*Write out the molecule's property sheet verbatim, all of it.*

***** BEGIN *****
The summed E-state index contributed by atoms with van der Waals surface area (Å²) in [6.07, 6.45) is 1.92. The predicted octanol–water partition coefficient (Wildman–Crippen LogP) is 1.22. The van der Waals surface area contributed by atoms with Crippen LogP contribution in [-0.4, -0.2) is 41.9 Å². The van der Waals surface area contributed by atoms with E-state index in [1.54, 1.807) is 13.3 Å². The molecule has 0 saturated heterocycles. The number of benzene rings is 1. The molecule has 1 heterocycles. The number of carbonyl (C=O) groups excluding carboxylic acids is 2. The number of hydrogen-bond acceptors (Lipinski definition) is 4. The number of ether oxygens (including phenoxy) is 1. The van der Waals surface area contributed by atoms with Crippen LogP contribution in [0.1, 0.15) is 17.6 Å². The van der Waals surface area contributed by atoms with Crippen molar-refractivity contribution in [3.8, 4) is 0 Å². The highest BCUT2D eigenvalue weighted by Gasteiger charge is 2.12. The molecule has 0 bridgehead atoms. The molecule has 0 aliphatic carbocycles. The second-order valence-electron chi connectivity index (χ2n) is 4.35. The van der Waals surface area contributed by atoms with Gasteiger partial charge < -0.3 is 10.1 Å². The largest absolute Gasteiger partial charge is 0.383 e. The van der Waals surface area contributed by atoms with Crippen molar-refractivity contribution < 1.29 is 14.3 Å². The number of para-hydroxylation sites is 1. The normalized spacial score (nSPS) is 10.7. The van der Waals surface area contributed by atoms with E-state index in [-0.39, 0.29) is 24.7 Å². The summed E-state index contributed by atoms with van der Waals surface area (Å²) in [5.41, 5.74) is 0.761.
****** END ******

The summed E-state index contributed by atoms with van der Waals surface area (Å²) in [6.07, 6.45) is 1.92. The predicted octanol–water partition coefficient (Wildman–Crippen LogP) is 1.22. The van der Waals surface area contributed by atoms with Crippen LogP contribution in [-0.4, -0.2) is 41.9 Å². The van der Waals surface area contributed by atoms with E-state index in [1.54, 1.807) is 13.3 Å². The molecule has 0 saturated heterocycles. The number of benzene rings is 1. The molecule has 1 heterocycles. The number of carbonyl (C=O) groups excluding carboxylic acids is 2. The number of hydrogen-bond acceptors (Lipinski definition) is 4. The number of ether oxygens (including phenoxy) is 1. The van der Waals surface area contributed by atoms with Crippen LogP contribution in [0.1, 0.15) is 17.6 Å². The van der Waals surface area contributed by atoms with Crippen molar-refractivity contribution in [3.8, 4) is 0 Å². The highest BCUT2D eigenvalue weighted by Gasteiger charge is 2.12. The molecule has 0 bridgehead atoms. The molecule has 0 aliphatic carbocycles. The second-order valence-electron chi connectivity index (χ2n) is 4.35. The van der Waals surface area contributed by atoms with Gasteiger partial charge < -0.3 is 10.1 Å². The largest absolute Gasteiger partial charge is 0.383 e. The van der Waals surface area contributed by atoms with Crippen molar-refractivity contribution < 1.29 is 14.3 Å². The number of para-hydroxylation sites is 1. The normalized spacial score (nSPS) is 10.7. The van der Waals surface area contributed by atoms with E-state index in [-0.39, 0.29) is 24.7 Å². The summed E-state index contributed by atoms with van der Waals surface area (Å²) in [5.41, 5.74) is 0.761.